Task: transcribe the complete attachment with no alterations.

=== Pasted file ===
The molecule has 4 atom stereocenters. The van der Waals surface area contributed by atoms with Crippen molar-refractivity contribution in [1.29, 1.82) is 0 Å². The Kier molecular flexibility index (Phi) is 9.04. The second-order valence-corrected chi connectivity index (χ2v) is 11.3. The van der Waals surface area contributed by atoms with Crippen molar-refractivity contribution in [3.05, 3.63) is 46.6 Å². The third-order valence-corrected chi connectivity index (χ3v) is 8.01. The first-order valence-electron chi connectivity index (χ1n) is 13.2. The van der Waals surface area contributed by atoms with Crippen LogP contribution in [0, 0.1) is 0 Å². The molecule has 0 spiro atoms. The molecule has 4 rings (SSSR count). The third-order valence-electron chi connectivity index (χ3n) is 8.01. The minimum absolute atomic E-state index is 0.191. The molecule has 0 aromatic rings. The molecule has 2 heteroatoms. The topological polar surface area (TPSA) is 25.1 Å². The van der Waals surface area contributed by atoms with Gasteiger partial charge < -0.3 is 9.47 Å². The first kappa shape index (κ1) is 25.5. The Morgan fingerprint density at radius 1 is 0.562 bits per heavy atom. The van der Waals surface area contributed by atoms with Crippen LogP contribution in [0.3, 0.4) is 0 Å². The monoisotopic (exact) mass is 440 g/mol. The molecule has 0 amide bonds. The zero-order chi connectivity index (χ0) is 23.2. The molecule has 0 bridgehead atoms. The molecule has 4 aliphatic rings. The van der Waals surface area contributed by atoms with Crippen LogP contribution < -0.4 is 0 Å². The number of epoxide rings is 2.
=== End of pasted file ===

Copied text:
The molecule has 4 atom stereocenters. The van der Waals surface area contributed by atoms with Crippen molar-refractivity contribution in [1.29, 1.82) is 0 Å². The Kier molecular flexibility index (Phi) is 9.04. The second-order valence-corrected chi connectivity index (χ2v) is 11.3. The van der Waals surface area contributed by atoms with Crippen molar-refractivity contribution in [3.05, 3.63) is 46.6 Å². The third-order valence-corrected chi connectivity index (χ3v) is 8.01. The first-order valence-electron chi connectivity index (χ1n) is 13.2. The van der Waals surface area contributed by atoms with Crippen LogP contribution in [0, 0.1) is 0 Å². The molecule has 0 spiro atoms. The molecule has 4 rings (SSSR count). The third-order valence-electron chi connectivity index (χ3n) is 8.01. The minimum absolute atomic E-state index is 0.191. The molecule has 0 aromatic rings. The molecule has 2 heteroatoms. The topological polar surface area (TPSA) is 25.1 Å². The van der Waals surface area contributed by atoms with Gasteiger partial charge < -0.3 is 9.47 Å². The first kappa shape index (κ1) is 25.5. The Morgan fingerprint density at radius 1 is 0.562 bits per heavy atom. The van der Waals surface area contributed by atoms with Crippen LogP contribution in [0.3, 0.4) is 0 Å². The monoisotopic (exact) mass is 440 g/mol. The molecule has 0 amide bonds. The zero-order chi connectivity index (χ0) is 23.2. The molecule has 0 bridgehead atoms. The molecule has 4 aliphatic rings. The van der Waals surface area contributed by atoms with Crippen LogP contribution < -0.4 is 0 Å². The number of epoxide rings is 2.